In recent years, as with many modalities, exercise or strength training has incorporated some changes and the most significant of these changes is the development of "functional movement" exercise routines. Functional exercise, which combines movements we use in real life, has been shown to increase strength and balance capabilities, as well as reduce injury. The basic premise is that through complex movements we can integrate multiple muscle groups that mimic the way we move at home, the office, or on the sports field.
Benefits of Functional Movement Exercise
The benefits of functional training exercise, apart from as noted above, is that it can be modified for rehabilitation, set up for beginners, or structured for the seasoned participant. The holistic personal trainer in general will take into consideration many factors before a client begins routine, obvious things such as age, pre-existing injuries or limitations, surgeries, and general health-specific concerns. The fitness industry generally accepts that often exercise routines have often been designed for aesthetic purposes, which is perhaps a one-dimensional approach and doesn't address always practical needs of the client in regards to their abilities to move their body in day to day tasks effectively, it's often been more about the 'look' or the perceived appearance.
Functional movement exercises take place in 'multiplanes' of movement or motion with the use of many joints synergistically. These movements require the firing of multiple muscle groups in various positions, ranges of movement and varying degrees of intensity or repetitions, to achieve a common goal.
There are seven basic movements; squat, lunge, push, pull, hinge twist and walk. These make up the movement patterns that our body relies on to become mobile and therefore effectively using the body in daily tasks. This addressing of motion-based exercise, often incorporating weight or resistance loading, and integrating various planes of movement, is extremely beneficial to people perhaps because of their work or recovery from injury or simple time out (having a newborn to attend to for several months limiting routine exercise). Office or sedentary work environments can often contribute to the body becoming incrementally stiff, or easily challenged when faced with simple tasks.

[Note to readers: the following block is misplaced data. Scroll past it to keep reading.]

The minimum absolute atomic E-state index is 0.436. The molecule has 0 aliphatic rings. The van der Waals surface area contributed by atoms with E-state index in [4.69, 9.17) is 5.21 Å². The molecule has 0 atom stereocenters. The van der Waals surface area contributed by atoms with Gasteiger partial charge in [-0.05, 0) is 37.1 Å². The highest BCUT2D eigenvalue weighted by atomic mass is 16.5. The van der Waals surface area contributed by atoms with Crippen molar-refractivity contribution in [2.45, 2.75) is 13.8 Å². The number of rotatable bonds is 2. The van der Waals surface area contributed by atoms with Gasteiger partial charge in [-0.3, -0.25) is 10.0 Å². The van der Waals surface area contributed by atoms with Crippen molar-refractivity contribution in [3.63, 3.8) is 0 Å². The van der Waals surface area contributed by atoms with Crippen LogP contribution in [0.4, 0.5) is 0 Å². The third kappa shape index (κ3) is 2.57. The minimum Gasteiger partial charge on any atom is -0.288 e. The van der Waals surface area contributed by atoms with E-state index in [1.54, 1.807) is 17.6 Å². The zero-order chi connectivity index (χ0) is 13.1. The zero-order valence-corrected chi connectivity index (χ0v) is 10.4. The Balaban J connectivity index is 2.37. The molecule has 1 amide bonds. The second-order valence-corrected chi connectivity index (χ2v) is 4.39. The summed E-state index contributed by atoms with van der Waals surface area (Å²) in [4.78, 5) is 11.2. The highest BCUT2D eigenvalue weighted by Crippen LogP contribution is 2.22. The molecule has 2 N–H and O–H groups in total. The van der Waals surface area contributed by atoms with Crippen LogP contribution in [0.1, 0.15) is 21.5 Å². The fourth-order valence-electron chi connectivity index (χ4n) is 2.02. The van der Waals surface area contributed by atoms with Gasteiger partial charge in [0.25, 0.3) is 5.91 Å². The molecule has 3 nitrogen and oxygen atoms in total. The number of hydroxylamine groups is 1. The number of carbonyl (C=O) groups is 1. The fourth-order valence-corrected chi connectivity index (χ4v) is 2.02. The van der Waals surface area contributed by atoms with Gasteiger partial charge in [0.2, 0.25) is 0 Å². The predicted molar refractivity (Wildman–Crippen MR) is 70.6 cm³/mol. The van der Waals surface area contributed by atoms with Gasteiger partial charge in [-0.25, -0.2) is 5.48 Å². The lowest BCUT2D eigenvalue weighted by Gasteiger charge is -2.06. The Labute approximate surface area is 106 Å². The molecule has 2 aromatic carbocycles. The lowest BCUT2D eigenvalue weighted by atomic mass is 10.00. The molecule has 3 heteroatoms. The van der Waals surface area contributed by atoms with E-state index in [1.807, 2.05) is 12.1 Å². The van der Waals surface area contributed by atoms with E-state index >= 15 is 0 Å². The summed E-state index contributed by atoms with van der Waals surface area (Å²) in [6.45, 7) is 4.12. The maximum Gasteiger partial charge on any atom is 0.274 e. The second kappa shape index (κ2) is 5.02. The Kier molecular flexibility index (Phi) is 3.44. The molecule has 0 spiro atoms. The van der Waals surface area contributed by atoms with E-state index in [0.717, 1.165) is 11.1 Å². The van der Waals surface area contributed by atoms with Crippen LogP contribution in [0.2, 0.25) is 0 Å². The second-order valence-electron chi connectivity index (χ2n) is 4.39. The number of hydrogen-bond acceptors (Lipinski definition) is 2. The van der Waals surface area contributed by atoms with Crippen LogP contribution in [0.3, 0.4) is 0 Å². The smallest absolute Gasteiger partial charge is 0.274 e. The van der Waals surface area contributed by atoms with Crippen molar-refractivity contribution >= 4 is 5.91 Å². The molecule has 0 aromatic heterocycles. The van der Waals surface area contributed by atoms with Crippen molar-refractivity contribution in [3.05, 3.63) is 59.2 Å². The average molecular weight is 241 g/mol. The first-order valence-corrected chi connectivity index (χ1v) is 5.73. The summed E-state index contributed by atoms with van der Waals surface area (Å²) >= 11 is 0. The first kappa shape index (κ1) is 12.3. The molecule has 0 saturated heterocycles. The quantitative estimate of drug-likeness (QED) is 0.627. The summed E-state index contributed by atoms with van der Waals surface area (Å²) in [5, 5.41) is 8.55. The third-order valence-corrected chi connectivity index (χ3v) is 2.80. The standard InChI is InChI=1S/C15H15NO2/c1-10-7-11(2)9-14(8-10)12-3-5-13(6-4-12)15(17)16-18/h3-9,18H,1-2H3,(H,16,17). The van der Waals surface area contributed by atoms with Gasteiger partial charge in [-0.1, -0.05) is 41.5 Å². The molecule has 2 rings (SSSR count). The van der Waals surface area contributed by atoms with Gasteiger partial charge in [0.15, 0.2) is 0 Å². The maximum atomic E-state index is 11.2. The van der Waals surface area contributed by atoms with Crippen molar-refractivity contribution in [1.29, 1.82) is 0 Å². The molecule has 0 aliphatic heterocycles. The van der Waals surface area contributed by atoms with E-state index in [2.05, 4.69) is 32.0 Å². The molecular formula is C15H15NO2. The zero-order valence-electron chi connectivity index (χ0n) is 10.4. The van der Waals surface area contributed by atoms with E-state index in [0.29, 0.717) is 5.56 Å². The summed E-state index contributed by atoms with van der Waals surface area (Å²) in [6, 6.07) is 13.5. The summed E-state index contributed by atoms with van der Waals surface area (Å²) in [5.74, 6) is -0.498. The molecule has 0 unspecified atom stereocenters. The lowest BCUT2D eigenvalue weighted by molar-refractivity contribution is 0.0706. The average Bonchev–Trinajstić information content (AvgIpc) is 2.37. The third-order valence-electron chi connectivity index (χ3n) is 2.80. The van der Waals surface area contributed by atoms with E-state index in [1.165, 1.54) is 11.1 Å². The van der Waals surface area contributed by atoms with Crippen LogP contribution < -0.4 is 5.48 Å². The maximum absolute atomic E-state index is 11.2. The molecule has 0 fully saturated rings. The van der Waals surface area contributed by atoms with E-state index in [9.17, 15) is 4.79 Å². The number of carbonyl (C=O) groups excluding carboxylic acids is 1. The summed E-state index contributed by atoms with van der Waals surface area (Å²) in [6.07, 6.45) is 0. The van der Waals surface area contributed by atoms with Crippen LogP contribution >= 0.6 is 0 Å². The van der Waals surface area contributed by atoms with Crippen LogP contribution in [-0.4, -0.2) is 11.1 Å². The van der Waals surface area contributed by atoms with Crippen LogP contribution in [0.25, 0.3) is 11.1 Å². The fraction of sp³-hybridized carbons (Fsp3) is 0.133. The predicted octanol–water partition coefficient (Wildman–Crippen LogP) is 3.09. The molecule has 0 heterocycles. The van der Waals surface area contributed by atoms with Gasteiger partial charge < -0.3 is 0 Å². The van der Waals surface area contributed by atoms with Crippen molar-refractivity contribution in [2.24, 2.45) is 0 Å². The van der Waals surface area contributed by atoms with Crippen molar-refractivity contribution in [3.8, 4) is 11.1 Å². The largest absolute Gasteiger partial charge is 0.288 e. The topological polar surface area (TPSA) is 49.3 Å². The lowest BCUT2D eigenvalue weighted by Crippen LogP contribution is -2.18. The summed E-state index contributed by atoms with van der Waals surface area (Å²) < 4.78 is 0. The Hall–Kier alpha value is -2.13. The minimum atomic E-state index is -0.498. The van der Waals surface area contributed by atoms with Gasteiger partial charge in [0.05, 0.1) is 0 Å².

Functional training exercises can be a little challenging to the novice in the early stages, our body sometimes needs time to accept fully, increased range of movement, especially if we have become limited in this area. For this reason, a remedial massage therapist, with a knowledge of the movement of muscle groups, can help in rehabilitation or breaking down muscle fatigue/lactic acid build-up, which can occur when the body is creating new movement pathways and has a resistance, or tightness build up when a specific muscle group has become tired.
A good remedial massage therapist will be able to determine whether more 'lighter' relaxation techniques are required to break down and help replenish soreness or injured connective tissue, or over-active trigger points upset by increased workloads need coaxing to calmness again by other tools they possess.
The Functional Movement Screen (FMS), is a tool that was developed by physical therapists Gray Cook and Lee Burton in the 1990's. It's based on the idea that all sports and exercise movements are based on the seven basic movement patterns, and that most injuries are caused by an inability to perform those movements correctly. A straightforward scoring system is used. The first test subject gets 3 points if he or she can perform deep squat, hurdle step, lunge, lying leg lift, push-up, trunk rotation, or shoulder mobility without 'compensatory' movements i.e. becoming knock-kneed while squatting. Moderate compensatory patterns earn two points. If the client cannot do the movement at all they get one point, any pain merits a zero.
Composite scores from the seven tests accurately predict future injury risk in everyone from grandmothers in group exercise programs, to professional athletes.
This Functional Movement Screen test allows a therapist to modify and identify potential concerns, and therefore, adjust movements based on the subject's movement patterns, whether challenged or otherwise.
University studies are ongoing and are thus far in the early stages of conclusions as to the validity of 'functional movement' as an effective form of exercise, one of the challenges, like lots of testing models, lies in the interpretation/experience and expertise of the trainer involved.
The increased popularity of this exercise format suggests that its utilisation, even modified to the individual trainer's specific favourite exercise routines and the lowered injury risk factor, provides a potential client with something to consider if functional movement exercise is on their 'radar' of consideration. (like most modalities, massage, yoga, pilates, there are good practitioners, and there are very good ones, people often find the characters they're drawn to).